To Lefty Driesell, Len Bias was more than just a player

June 26, 2011 | Peter Dilutis

On June 19, 1986, Len Bias passed away just two days after being drafted number two overall by the Boston Celtics. One of the greatest college basketball players to ever live was gone before he ever got the opportunity to play at the highest level.

Twenty-five years after Bias passed away, there are still many misconceptions surrounding Len and the circumstances that led to his death. Lefty Driesell joined Luke Jones on June 19th, exactly 25 years after Bias’ death, and discussed the man who he coached, but more importantly as Lefty put it, loved like his son.

“He was a great individual, a great human being,” Driesell said. “A recruit we had that went out with him the week before he died, I asked him if Leonard was messing with any drugs or anything the night he was with him. He said ‘Coach, he wouldn’t even drink a beer.'”

Driesell insists Bias was a good student, telling Luke that it was his own fault, along with Len’s advisor, that Bias flunked his 15 credits during his last semester at Maryland.

“Let me tell you something, Leonard Bias was a good student,” Driesell said. “I don’t think he ever flunked a course until that last semester. He would have graduated, he would have passed everything had he not been an All-American and number two NBA draft pick.”

While Lefty referred to Bias’ death as a “tragic accident,” he believes his death has served as a warning to all those who have used or considered using cocaine or other harmful drugs.

“I think he’s been a great example,” Driesell said. “I’m speaking down at Chuck’s camp at the Citadel this week and I always bring that up. You know, stay off of drugs. Leonard Bias was a born again Christian, went to church every Sunday, so don’t let anyone talk you into experimenting with drugs. Anything you take that messes with your mind is bad. Even if it doesn’t kill you it messes your mind up. I think it has had a tremendous effect.”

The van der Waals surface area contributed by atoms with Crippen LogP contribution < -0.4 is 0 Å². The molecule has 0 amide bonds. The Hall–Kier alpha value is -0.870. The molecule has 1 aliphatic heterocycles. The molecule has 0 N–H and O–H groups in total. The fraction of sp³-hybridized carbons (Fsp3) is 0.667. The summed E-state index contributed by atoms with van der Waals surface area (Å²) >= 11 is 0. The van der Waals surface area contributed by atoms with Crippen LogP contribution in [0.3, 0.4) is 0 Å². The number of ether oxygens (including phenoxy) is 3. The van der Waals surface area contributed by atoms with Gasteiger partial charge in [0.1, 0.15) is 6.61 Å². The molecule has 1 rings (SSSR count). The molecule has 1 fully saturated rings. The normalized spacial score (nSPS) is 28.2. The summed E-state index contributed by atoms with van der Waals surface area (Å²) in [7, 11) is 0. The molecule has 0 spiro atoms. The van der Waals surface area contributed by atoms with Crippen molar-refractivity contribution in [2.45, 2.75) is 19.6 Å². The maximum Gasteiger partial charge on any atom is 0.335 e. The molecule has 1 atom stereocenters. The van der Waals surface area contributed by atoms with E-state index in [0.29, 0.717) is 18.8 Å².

Aside from the personal storylines surrounding Len Bias’ death, the reverberations that it had on the basketball world cannot be ignored. The Boston Celtics were greatly counting on Len Bias to help them stay on top of the basketball world. Driesell believes Bias would have fit in very well with the Celtics.

“I think it would have been a perfect fit,” Driesell said. “Like I told you, Red Auerbach is no fool. He knew what he was doing and that’s why he drafted him second. There were a lot of good players who came after him but he knew how good Leonard was going to be. The thing about it was when Leonard passed away it really hurt the Celtics in the future.”

“I don’t like to brag on my own players, but Red Auerbach is probably the best evaluator of talent that there has ever been,” Driesell said. “He picked him number two, so I think he was going to be a great player. I think they were grooming him to take Larry Bird’s place.”